* Mr. Pemberton, in a letter to the Honourable society in Scotland that ems ployed Mr. BRAINERD, which he wrote concerning him, (published in Scotland, in the Christian monthly history), writes thus, “ We can with pleasurc say, that Mr. BRAINERD passed through his ordination-trial, to the universal approbation of the Presbytery, and appcared uncommonly qualified for the work of the ministry. He seems to be armed with a great deal of self-denial, and animated with a noble zeat to propagate the gospel among those barbarous nations, who have long dwelt in the darkness of Heathcoism,"
FROM HIS ORDINATION, TILL HE FIRST BEGAN TO PREACH TO
THE INDIANS at CROSWEEKSUNG, AMONG WHOM HE HAD
Wednesday, June 13. (1744.) Spent some considerable time in writing an account of the Indian affairs to go to Scotland; some, in conversation with friends; but enjoyed not much sweetness and satisfaction,
Thursday, June 14. Received some particular kindness from friends; and wondered, that God should open the hearts of any to treat me with kindness: saw myself to be unworthy of any favour from God, or any of my fellow-men. Was much exercised with pain in my head; however I determined to set out on my journey towards Delaware in the afternoon; but when the afternoon came, my pain increased exceedingly;' so that I was obliged to betake myself to bed. The night following, I was greatly distressed with pain and sickness; was sometimes almost bereaved of the exercise of reason by the extremity of pain. Continued much distressed till Saturday, when I was somewhat relieved by an emetic: but was unable to walk abroad till the Monday following, in the afternoon; and still remained very feeble. I often admired the goodness of God, that he did not suffer me to proceed on my journey from this place where I was so tenderly used, and to be sick by the way among strangers.God is very gracious to me, both in health and sickness, and intermingles much mercy with all my afflictions and toils. Enjoyed some sweetness in things divine, in the midst of my pain and weakness. O that I could praise the Lord !
On Tuesday, June 19. He set out on his journey home, and in three days reached his place, near the Forks of Delaware. Peformed the journey under much weakness of body; but had comfort in his soul, from day to day: and both his weakness of body, and consolation of mind, continued through the week.
Lord's day, June 24. Extremely feeble; scarce able to walk : however visited my Indians, and took much pains to instruct them; laboured with some that were much disaffected to Christianity. My mind was much burdened with the weight Vol. III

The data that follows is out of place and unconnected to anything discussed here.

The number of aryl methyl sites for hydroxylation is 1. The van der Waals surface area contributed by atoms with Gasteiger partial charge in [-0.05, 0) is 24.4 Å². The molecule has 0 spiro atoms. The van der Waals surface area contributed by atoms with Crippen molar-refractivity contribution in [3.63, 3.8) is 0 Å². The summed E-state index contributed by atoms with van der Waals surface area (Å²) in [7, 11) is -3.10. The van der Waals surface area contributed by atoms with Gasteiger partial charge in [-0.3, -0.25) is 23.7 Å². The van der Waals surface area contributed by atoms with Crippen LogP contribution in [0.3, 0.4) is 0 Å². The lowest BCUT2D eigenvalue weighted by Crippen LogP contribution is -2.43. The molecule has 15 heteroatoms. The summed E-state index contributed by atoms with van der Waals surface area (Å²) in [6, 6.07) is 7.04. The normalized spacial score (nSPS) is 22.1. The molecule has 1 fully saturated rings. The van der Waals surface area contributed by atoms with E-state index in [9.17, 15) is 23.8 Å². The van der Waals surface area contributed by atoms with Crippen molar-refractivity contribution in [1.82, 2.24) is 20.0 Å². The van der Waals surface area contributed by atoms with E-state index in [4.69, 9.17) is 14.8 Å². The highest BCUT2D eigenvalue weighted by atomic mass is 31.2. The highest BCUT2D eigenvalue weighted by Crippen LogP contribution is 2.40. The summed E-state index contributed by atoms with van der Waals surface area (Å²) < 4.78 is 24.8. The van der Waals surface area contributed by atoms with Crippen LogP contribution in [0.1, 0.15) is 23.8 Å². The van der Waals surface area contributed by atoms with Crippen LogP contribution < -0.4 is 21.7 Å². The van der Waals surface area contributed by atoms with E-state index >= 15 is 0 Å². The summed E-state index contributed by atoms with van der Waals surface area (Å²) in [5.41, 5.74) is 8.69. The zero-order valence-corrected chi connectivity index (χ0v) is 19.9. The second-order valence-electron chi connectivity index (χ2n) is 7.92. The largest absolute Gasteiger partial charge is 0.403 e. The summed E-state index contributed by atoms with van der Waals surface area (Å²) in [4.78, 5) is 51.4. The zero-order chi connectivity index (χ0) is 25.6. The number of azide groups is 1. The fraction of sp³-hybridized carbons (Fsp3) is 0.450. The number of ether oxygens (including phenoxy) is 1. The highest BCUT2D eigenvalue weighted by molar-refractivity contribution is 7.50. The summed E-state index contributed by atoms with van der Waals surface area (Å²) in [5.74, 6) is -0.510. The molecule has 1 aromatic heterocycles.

and difficulty of my work. My whole dependence and hope of success seemed to be on God; who alone I saw could make them willing to receive instruction. My heart was much engaged in prayer, sending up silent requests to God, even while I was speaking to them. () that I could always go in the strength of the Lord !
Monday, June 25. Was something better in health than of late; was able to spend a considerable part of the day in prayer and close studies. Had more freedom and fervency in prayer
than usual of late; especially longed for the presence of God in my work, and that the poor Heathen might be converted. And in evening prayer my faith and hope in God were much raised. To an eye of reason every thing that respects the conversion of the Heathen is as dark as midnight; and yet I cannot but hope in God for the accomplishment of something glorious among them. My soul longed much for the advancement of the Redeemer's kingdom on earth. Was very fearful lest I should admit some vain thought, and so lose the sense I then had of divine things. O for an abiding heavenly temper?
Tuesday, June 26. In the morning, my desires seemed to rise, and ascend up freely to God. Was busy most of the day in translating prayers into the language of the Delaware Indians; met with great difficulty, by reason that my interpreter was altogether unacquainted with the business. But though I was much discouraged with the extreme difficulty of that work, yet God supported me; and especially in the evening, gave me sweet refreshment. In prayer my soul was enlarged, and my faith drawn into sensible exercise; was enabled to cry to God for my poor Indians; and though the work of their conversion appeared impossible with man, yet with God I saw all things were possible. My faith was much strengthened, by observing the wonderful assistance God afforded his servants Nehemiah and Ezra, in reforming his people, and reestablishing his ancient church. I was inuch assisted in prayer for dear Christian friends, and for others that I apprebended to be Christless; but was more especially concerned for the poor Heathen, and those of my own charge : was enabled to be instant in prayer for them; and hoped that God would bow the heavens and come down for their salvation. It seemed to me, there could be no impediment sufficient to obstruct that glorious work, seeing the living God, as I strongly hoped, was engaged for it. I continued in a soleinn frame, lifting up my heart to God for assistance and grace, that I might be